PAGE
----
Thanks to media attention, many people are familiar with the idea of hoarding. But it’s also a condition that is often misunderstood, especially when it happens to you or someone close to you.
If someone you or someone you know needs help with hoarding, contact our team at Long Island Psychology today for more information about how to treat it.
What is Hoarding?
Hoarding is the unwillingness or psychological inability to get rid of items that have little to no value. Typically, a person that suffers from hoarding feels as though if they throw something away or get rid of something, it will cause them some personal loss, so they keep the items they’re hoarding indefinitely and feel psychological distress by the idea of getting rid of it.
Unlike collections of items that have value, a person that struggles with hoarding typically keeps items that are only valuable to them – although some people do purchase items that they then hoard, complicating the situation. For example a person may hoard:
- Family Valuables
Though harmless at first, over time, these items start to build up in quantity, until they become clutter. Hoarding becomes a more significant problem when that clutter starts to fill up spaces that are needed for the home, and eventually make it harder to take care of the house.
However, paperwork and family items are not the only things people hoard. Some people find themselves hoarding:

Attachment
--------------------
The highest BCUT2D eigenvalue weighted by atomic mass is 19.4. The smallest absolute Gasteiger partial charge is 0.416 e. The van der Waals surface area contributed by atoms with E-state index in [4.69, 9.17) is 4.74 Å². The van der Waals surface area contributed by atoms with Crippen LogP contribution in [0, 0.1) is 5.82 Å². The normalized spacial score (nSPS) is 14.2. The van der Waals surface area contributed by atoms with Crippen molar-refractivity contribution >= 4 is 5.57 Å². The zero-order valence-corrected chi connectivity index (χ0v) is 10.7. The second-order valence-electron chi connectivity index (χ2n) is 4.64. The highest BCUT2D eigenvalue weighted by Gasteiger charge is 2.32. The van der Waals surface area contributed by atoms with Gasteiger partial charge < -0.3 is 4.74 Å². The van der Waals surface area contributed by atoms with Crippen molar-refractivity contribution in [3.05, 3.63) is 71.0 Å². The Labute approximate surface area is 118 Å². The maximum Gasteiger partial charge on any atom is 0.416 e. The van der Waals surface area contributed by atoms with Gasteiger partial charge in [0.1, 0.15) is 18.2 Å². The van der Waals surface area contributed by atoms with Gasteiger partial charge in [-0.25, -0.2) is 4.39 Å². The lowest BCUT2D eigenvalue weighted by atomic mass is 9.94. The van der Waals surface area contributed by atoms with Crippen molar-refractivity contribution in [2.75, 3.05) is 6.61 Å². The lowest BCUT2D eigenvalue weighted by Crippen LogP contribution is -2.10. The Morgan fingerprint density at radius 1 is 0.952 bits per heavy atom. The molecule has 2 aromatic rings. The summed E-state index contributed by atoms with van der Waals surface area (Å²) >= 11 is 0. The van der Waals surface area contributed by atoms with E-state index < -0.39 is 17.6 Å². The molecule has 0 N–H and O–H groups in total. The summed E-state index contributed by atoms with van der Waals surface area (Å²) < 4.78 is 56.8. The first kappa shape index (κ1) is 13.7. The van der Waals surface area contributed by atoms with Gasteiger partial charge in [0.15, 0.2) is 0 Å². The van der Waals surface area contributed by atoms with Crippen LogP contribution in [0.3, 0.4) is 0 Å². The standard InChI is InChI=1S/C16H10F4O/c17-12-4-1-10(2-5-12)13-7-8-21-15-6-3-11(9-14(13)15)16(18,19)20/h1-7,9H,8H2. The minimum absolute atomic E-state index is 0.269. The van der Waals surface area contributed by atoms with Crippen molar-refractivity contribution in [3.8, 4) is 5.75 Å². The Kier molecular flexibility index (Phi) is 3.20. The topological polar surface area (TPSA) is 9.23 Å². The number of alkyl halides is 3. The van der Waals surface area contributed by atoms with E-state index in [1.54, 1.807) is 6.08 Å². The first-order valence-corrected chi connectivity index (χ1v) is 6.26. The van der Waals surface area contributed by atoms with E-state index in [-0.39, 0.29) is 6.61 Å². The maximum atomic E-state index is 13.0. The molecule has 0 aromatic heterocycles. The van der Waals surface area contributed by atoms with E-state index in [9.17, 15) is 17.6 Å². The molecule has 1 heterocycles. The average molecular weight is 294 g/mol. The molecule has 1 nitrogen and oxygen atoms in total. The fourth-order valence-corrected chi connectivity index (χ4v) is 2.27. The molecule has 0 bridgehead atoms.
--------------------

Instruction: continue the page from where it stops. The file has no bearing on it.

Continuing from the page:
- Food Scraps, and More
Because these items are larger and already have the ability to attract pests and bacteria, hoarders that maintain these items may find themselves quickly overwhelmed by trash, insects, rodents, and more. With those that hoard pets, it’s not uncommon for their to be pet feces and urine all throughout the home.
Why Do People Hoard?
Hoarding is believed to be related to obsessive compulsive disorder, and usually – although not always – occurs after a stressful event or loss. For those that experience a trauma, the hoarding behavior is caused by a belief that something could be important later, and they’re afraid if they get rid of it now they may forget it or need it. This is part of the reason it can be more common in seniors, who may have lost someone close to them.
Still, trauma does not need to occur for hoarding to take place. A person may instead struggle with a fear of forgetting or a fear of losing something of value, and their response is to compulsively hoard the item(s) to prevent that feeling of distress.
Treatment for Hoarding
Hoarding can be a difficult disorder, not only because of the stress and anxiety of hoarding itself but also because after a while, hoarding often becomes overwhelming, and a person may struggle to take care of themselves or their life.
But it also can respond well to treatment. If you or someone you love struggles with hoarding in the Long Island area, contact our team today to speak to one of our psychologists about a treatment plan. Remote services are also available throughout New York state for anyone interested that needs treatment and is unable to visit us in person.